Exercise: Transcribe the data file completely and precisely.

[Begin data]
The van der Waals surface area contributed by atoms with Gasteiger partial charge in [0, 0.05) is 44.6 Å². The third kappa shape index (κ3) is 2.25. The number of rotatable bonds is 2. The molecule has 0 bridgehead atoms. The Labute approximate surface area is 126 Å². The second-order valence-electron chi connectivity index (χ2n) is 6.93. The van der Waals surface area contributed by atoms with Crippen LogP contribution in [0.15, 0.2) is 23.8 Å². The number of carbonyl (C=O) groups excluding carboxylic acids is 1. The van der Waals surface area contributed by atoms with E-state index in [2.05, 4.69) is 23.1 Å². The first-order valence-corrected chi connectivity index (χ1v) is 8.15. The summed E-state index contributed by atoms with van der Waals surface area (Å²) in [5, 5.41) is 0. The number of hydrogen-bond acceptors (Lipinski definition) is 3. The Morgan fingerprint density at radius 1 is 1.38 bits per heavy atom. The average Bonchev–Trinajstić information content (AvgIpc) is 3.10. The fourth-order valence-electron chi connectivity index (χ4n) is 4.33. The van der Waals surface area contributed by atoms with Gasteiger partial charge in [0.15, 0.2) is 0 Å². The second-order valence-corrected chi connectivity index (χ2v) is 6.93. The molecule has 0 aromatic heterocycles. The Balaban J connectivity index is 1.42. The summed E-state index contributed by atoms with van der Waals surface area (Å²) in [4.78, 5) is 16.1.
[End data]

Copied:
The van der Waals surface area contributed by atoms with Gasteiger partial charge in [0, 0.05) is 44.6 Å². The third kappa shape index (κ3) is 2.25. The number of rotatable bonds is 2. The molecule has 0 bridgehead atoms. The Labute approximate surface area is 126 Å². The second-order valence-electron chi connectivity index (χ2n) is 6.93. The van der Waals surface area contributed by atoms with Crippen LogP contribution in [0.15, 0.2) is 23.8 Å². The number of carbonyl (C=O) groups excluding carboxylic acids is 1. The van der Waals surface area contributed by atoms with E-state index in [2.05, 4.69) is 23.1 Å². The first-order valence-corrected chi connectivity index (χ1v) is 8.15. The summed E-state index contributed by atoms with van der Waals surface area (Å²) in [5, 5.41) is 0. The number of hydrogen-bond acceptors (Lipinski definition) is 3. The Morgan fingerprint density at radius 1 is 1.38 bits per heavy atom. The average Bonchev–Trinajstić information content (AvgIpc) is 3.10. The fourth-order valence-electron chi connectivity index (χ4n) is 4.33. The van der Waals surface area contributed by atoms with Gasteiger partial charge in [0.15, 0.2) is 0 Å². The second-order valence-corrected chi connectivity index (χ2v) is 6.93. The molecule has 0 aromatic heterocycles. The Balaban J connectivity index is 1.42. The summed E-state index contributed by atoms with van der Waals surface area (Å²) in [4.78, 5) is 16.1.